As a whole, the citizens of the world tend to overlook symptoms of alcoholism because we are possibly instigators. Society today is desensitized to seeing people in social situations that involve alcohol. Getting a little buzz is socially acceptable. Who actually pays attention to how many times a person refills his glass at a party? Who even cares? Most of the time, the others in the crowd are encouraging someone to have one more. Fear of being a party-pooper causes many people to overindulge despite their better judgment.
With this in mind, are there some specific signs of alcoholism that we look past? If we paid attention and noticed the signs, could we make a difference for someone who is heading down the road to alcoholism? Absolutely. So, what are some of the signs we need to be watching?
Symptoms of Alcoholism We Tend to Disregard
Not everyone who drinks socially will become an alcoholic. However, if you suspect you have a friend or loved one who displays some worrisome behaviors when alcohol is involved, or is showing the symptoms of alcoholism, it is time to pay attention. Some of the behaviors common to alcoholics that we tend to overlook include:
- They have plenty of excuses to justify their drinking, such as:
- “Had a rough day at work.”
- “Have to drink away my problems.”
- “Nobody understands me.”
- “Drinking helps me unwind and be myself.”
- They try to shift the blame:
- “You’re not so perfect yourself.”
- “You’re the reason I have to drink.”
- “You don’t appreciate me and all I do for you.”
- They think they are in control:
- “I’m not hurting anyone but myself.”
- “I can handle this.”
- “Nobody tells me what to do.”
- “I’ll quit tomorrow.”
- “It will never happen again.”
- “I don’t have the time or money for rehab.”
In most cases, a person close to the alcoholic is so used to hearing these excuses they tend to ignore them. Of course, it can be a little frightening to think about confronting this person about getting help. It’s easier just to leave them alone and not have to deal with the anger that might be stirred up. However, this is exactly what the person wants. They want to be left alone to drink all they want with no one judging them. In this way, the innocent person becomes an enabler without realizing what happened.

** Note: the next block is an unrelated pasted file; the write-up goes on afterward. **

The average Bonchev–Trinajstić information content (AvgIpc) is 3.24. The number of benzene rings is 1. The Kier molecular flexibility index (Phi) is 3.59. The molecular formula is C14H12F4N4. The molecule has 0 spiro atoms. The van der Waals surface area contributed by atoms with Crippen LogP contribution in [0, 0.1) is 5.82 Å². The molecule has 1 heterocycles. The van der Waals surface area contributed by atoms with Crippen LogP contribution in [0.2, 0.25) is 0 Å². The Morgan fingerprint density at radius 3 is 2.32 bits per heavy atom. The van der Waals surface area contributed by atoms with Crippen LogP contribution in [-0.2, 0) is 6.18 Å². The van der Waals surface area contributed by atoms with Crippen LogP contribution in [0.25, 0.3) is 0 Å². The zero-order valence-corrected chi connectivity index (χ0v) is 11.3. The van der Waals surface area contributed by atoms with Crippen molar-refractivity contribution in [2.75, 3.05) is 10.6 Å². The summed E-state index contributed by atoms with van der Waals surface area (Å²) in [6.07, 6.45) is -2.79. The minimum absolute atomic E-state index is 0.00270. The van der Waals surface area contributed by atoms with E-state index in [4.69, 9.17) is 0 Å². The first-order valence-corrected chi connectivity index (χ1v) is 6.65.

How to Overcome Denial and Seek Help
One way to help an alcoholic overcome denial is by conducting an intervention. In this way, friends and family can come together and tell the alcoholic the truth about how their lives have been negatively impacted by the intoxicated behavior. When planning an intervention, it is best to involve a professional interventionist who is trained to get the desired results. Of course, the goal of an intervention is to convince the alcoholic to enter treatment right away. For this reason, it is best to have a treatment program selected in advance so the person can begin treatment immediately following the intervention.
Of course, the goal of an intervention is to convince the alcoholic to enter treatment right away. For this reason, it is best to have a treatment program selected in advance so the person can enter treatment immediately following the intervention.
When choosing a treatment program, it is important to choose one that specializes in treating alcoholism. There are hundreds of programs available, and the decision will be difficult. However, you can get assistance by calling some of the facilities and ask a lot of questions about their program and success rates. The inpatient programs tend to have better success rates, so you should start with those. Find out why inpatient treatment is the most recommended form of therapy for alcoholism and take steps to arrange treatment for your loved one right away.
If you would like more information about the reasons we tend to look past some of the symptoms of alcoholism, call our toll-free number now. One of our representatives will be pleased to help you in any way.